60 per cent of businesses in Thailand’s tourism industry at risk of closing if Thailand does not allow foreign tourists in by end of 2020
Some 60 per cent of businesses in Thailand’s tourism industry are at risk of shuttering if the country does not allow foreign tourists in by the end of the year.
The Tourism and Sports Ministry said if the situation did not improve, the impact from the economic fallout would be deep and the government would face more difficulty in helping workers who might lose their jobs.
Its minister, Phiphat Ratchakitprakarn, said the Tourism Authority predicted foreign arrivals would nosedive by 80 per cent to 8.2 million tourists, generating only 396 billion baht this year.
He said the tourism industry would contribute only six to seven per cent of the gross domestic product this year, compared with 18 per cent last year.
“If the travel bubble scheme can take shape from September to December, tourism can generate 200 billion baht, which will support our tourism goal of 1.23 trillion for the year,” he said.
Domestic tourism might generate 700 billion baht this year with the support of government stimulus packages, he said.
“We have to open some parts of the country to mitigate the impact of the virus and revive the economy.”
The ministry planned to introduce the first phase of designated tourist areas in Phuket, Koh Phi Phi, Koh Samui, Koh Phangan, Koh Tao and Koh Nang Yuan.
Tourists going to those areas could travel freely between those islands, he added.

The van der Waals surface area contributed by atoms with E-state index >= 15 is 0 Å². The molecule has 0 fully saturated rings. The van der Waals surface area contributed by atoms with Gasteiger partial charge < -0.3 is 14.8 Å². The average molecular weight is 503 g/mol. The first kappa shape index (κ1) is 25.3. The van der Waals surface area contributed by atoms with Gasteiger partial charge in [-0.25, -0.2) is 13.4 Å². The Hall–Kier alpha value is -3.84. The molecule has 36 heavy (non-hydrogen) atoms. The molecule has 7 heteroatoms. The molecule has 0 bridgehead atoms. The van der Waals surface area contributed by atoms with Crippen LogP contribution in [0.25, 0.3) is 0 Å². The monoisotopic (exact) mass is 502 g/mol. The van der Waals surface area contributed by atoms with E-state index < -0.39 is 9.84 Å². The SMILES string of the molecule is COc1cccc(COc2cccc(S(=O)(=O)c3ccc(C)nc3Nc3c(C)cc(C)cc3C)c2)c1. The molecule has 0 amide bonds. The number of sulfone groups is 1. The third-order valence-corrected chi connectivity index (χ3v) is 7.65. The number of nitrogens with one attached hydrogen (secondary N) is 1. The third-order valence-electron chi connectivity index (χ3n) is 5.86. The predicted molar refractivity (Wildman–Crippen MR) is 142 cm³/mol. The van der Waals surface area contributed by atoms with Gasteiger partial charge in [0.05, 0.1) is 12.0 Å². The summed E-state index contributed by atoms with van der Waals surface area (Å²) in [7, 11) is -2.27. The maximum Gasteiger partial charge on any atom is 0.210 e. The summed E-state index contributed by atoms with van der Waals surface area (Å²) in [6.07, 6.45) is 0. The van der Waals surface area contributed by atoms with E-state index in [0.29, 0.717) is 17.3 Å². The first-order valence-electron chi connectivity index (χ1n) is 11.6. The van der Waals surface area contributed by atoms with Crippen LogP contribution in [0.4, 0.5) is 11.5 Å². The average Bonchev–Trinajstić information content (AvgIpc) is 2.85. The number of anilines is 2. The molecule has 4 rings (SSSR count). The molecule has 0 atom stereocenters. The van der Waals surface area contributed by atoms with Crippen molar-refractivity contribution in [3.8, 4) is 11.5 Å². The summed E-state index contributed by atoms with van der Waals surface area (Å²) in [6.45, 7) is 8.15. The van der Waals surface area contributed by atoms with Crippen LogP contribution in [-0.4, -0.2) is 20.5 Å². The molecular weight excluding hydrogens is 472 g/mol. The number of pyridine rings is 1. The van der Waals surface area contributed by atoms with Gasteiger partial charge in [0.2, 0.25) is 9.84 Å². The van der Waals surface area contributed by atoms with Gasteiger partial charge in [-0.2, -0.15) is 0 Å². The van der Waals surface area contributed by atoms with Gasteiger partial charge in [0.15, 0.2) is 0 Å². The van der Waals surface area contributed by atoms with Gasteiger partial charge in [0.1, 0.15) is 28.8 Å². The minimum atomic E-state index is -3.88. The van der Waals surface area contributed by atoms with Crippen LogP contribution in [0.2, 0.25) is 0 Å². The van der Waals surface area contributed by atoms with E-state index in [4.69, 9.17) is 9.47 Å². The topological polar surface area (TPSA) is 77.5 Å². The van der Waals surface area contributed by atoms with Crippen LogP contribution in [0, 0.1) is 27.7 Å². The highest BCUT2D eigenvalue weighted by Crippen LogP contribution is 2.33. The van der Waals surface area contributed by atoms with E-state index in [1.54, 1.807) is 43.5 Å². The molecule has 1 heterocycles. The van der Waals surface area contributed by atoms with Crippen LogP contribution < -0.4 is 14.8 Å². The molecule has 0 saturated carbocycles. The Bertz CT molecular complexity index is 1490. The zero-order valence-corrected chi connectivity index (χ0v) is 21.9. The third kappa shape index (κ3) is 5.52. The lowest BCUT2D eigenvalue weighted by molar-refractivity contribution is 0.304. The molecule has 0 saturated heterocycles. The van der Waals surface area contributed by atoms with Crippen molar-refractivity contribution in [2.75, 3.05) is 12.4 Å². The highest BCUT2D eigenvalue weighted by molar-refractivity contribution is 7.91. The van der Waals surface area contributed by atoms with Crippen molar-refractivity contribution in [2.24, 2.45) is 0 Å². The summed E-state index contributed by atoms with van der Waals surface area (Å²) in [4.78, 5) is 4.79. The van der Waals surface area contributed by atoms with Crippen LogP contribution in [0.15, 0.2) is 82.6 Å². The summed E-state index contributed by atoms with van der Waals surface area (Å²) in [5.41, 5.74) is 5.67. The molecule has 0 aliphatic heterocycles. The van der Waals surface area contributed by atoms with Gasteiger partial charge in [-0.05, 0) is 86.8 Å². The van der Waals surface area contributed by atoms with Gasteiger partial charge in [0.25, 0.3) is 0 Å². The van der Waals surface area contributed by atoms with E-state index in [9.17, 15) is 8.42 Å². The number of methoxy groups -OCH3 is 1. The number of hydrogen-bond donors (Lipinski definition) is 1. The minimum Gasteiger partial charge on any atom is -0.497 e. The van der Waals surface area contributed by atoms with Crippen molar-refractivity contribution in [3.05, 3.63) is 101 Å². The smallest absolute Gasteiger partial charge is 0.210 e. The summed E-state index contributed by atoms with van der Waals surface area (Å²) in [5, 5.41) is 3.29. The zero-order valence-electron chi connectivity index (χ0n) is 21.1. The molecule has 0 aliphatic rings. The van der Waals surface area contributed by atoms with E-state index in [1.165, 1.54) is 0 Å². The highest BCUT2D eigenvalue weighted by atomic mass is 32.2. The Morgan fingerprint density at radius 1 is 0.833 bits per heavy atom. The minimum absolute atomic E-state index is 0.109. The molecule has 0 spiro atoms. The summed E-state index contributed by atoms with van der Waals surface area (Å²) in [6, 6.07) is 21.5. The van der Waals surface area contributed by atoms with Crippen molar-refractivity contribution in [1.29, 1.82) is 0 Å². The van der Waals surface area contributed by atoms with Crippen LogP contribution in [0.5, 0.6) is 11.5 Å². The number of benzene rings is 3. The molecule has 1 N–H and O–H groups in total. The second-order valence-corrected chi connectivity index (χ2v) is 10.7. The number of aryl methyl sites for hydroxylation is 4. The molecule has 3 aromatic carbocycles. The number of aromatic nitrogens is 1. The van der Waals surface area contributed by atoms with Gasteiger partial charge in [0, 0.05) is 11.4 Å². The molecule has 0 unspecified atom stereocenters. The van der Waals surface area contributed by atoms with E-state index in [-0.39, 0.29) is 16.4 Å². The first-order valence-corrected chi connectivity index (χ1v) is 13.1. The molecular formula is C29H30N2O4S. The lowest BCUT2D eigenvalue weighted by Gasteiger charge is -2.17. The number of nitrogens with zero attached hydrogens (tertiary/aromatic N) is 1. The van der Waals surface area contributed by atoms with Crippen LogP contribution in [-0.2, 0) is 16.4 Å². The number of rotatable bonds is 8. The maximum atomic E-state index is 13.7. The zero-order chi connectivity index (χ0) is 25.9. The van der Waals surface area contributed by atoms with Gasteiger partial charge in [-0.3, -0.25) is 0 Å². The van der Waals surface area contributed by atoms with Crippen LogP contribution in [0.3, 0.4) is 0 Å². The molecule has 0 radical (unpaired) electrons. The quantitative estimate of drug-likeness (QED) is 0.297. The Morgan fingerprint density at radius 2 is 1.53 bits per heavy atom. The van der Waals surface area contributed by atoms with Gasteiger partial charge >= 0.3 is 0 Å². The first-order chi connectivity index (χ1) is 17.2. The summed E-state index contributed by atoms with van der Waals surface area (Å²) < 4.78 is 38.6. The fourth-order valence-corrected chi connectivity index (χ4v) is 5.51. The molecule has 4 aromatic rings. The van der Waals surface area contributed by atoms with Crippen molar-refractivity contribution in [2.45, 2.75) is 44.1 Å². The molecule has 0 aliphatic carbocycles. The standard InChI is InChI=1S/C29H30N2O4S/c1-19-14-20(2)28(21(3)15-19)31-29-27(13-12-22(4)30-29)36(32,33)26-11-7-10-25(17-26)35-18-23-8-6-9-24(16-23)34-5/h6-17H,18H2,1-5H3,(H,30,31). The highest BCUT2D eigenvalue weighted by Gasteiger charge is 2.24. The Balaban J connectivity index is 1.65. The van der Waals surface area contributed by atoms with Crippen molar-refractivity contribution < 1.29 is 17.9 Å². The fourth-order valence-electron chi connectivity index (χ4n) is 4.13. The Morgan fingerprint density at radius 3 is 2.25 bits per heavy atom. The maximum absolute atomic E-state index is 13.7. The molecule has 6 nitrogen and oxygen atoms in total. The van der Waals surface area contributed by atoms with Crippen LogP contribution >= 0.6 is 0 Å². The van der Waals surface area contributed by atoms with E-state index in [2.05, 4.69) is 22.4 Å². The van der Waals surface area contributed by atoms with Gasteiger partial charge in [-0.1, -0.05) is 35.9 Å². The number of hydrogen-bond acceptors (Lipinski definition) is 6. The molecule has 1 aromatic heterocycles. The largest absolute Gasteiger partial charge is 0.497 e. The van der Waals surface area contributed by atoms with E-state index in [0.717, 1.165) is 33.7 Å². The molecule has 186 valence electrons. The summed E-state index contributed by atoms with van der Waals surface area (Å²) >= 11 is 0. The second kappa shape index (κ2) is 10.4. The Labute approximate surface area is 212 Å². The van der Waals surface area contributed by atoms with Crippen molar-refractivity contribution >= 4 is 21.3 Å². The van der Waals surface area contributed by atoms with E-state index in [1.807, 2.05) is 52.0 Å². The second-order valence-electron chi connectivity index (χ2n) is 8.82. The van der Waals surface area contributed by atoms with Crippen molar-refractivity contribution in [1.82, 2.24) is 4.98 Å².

Phiphat said eight provinces had confirmed with the ministry their readiness to reopen for international leisure tourists, including Bangkok, Chon Buri, Chiang Mai, Chiang Rai and Songkhla.
He said Koh Chang in Trat and Koh Samet in Rayong might be included in the next phase.
The ministry also planned to propose a travel scheme between Hat Yai and three states in Malaysia that had no new local cases for more than 70 days, which are Penang, Perlis and Kedah.
“We received an inquiry from Penang state, asking why they’re not included in the travel bubble negotiations despite being safe from the virus,” said Phiphat.
Tourists travelling via the travel bubble scheme must arrive by air, but those from low-risk states in Malaysia might be allowed to travel by land via Songkhla and Satun.
For the domestic market stimulus, the ministry expected only half of the 18 billion baht budget for the “Let’s Travel” scheme would be used.